constexpr iota_range iota(int first, int last)
{
    return iota_range{first, last};
}

I've defined the above with constexpr where it's supported, but for earlier versions of C++ like C++11/14, you may need to remove constexpr where it is not legal in those versions to do so.

The above boilerplate enables the following code to work in pre-C++20:

for (int const i : iota(0, 10))
{
   std::cout << i << " ";  // ok
   i = 42;                 // error
}

Which will generate the same assembly as the C++20 std::views::iota solution and the classic for-loop solution when optimized.

This works with any C++11-compliant compilers (e.g. compilers like gcc-4.9.4) and still produces nearly identical assembly to a basic for-loop counterpart.

Note: The iota helper function is just for feature-parity with the C++20 std::views::iota solution; but realistically, you could also directly construct an iota_range{...} instead of calling iota(...). The former just presents an easy upgrade path if a user wishes to switch to C++20 in the future.

| improve this answer | |
  • 3
    It requires a bit of boilerplate, but it's actually not all that complicated in terms of what it's doing. It's actually just a basic iterator pattern, but wrapping an int, then creating a "range" class to return the begin/end – Human-Compiler Aug 14 at 14:32
  • 1
    Not super important, but I also added a c++11 solution that no one else posted, so you might want to reword the first line of your answer slightly :) – cigien Aug 14 at 15:21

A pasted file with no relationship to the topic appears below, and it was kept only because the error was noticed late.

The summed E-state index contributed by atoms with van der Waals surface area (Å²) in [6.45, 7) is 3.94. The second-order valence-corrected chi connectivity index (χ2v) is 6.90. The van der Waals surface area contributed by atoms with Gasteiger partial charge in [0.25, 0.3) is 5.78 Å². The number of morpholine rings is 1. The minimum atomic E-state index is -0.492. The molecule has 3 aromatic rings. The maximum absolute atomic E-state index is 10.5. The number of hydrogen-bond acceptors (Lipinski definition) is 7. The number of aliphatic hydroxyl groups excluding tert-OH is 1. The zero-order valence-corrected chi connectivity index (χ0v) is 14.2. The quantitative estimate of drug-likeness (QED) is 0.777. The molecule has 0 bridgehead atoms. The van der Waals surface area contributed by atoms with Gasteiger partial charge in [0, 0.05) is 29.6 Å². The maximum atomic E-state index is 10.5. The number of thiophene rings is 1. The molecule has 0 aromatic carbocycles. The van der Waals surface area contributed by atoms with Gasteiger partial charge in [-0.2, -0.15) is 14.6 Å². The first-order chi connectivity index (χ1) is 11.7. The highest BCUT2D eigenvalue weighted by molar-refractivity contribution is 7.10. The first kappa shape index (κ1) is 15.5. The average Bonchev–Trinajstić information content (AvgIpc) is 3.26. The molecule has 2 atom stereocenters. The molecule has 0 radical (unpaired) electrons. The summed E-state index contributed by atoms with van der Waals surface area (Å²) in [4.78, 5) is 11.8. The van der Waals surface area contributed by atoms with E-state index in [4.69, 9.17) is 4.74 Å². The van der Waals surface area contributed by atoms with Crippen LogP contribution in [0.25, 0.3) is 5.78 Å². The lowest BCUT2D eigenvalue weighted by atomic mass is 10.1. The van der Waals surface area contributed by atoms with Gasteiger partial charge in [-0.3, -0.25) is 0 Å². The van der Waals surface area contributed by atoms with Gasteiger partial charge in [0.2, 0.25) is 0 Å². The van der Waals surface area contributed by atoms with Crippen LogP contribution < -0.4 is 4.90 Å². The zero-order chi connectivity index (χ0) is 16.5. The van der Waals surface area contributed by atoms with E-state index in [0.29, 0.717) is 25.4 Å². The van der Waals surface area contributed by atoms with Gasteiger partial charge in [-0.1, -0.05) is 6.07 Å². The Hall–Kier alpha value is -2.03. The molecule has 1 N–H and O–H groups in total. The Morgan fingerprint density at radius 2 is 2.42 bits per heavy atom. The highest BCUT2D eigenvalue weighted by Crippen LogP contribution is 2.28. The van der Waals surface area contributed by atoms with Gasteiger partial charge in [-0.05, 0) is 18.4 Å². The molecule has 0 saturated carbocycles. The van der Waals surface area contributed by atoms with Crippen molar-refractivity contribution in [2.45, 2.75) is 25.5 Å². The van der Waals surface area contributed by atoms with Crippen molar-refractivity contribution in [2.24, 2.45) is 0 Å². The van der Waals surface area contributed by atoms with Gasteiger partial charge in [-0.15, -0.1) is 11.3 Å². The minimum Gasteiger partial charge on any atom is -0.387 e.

• I'm not sure who downvoted, but I'd appreciate some feedback if you feel that my answer is unsatisfactory so that I may improve upon it. Downvoting is a great way to show that you feel an answer does not adequately address the question, but in this case there are no existing criticisms or obvious faults in the answer for which I may improve. – Human-Compiler Aug 14 at 16:33
  • @Human-Compiler I got a DV at the same time too, and they didn't comment on why either :( Guess someone doesn't like the range abstractions. I wouldn't worry about it. – cigien Aug 14 at 17:46
  • 1
    "assembly" is a mass noun like "luggage" or "water". The normal phrasing would be "will compile to the same assembly as the C++20 ...". The compiler's asm output for a single function isn't a singular assembly, it's "assembly" (a sequence of assembly-language instructions). – Peter Cordes Aug 14 at 19:07
29

The KISS version...

for (int _i = 0; _i < 10; ++_i) {
    const int i = _i;

    // use i here
}

If your use case is just to prevent accidental modification of the loop index then this should make such a bug obvious. (If you want to prevent intentional modification, well, good luck...)

| improve this answer | |
  • 11
    I think you teach the wrong lesson to use magical identifiers which start with _. And a bit of explanation (e.g. scope) would be helpful. Otherwise, yes, nicely KISSy. – Yunnosch Aug 14 at 6:13
  • 13
    Calling the "hidden" variable i_ would be more compliant. – Yirkha Aug 14 at 13:08
  • 9
    I'm not sure how this answers the question. The loop variable is _i which is still modifiable in the loop. – cigien Aug 14 at 14:57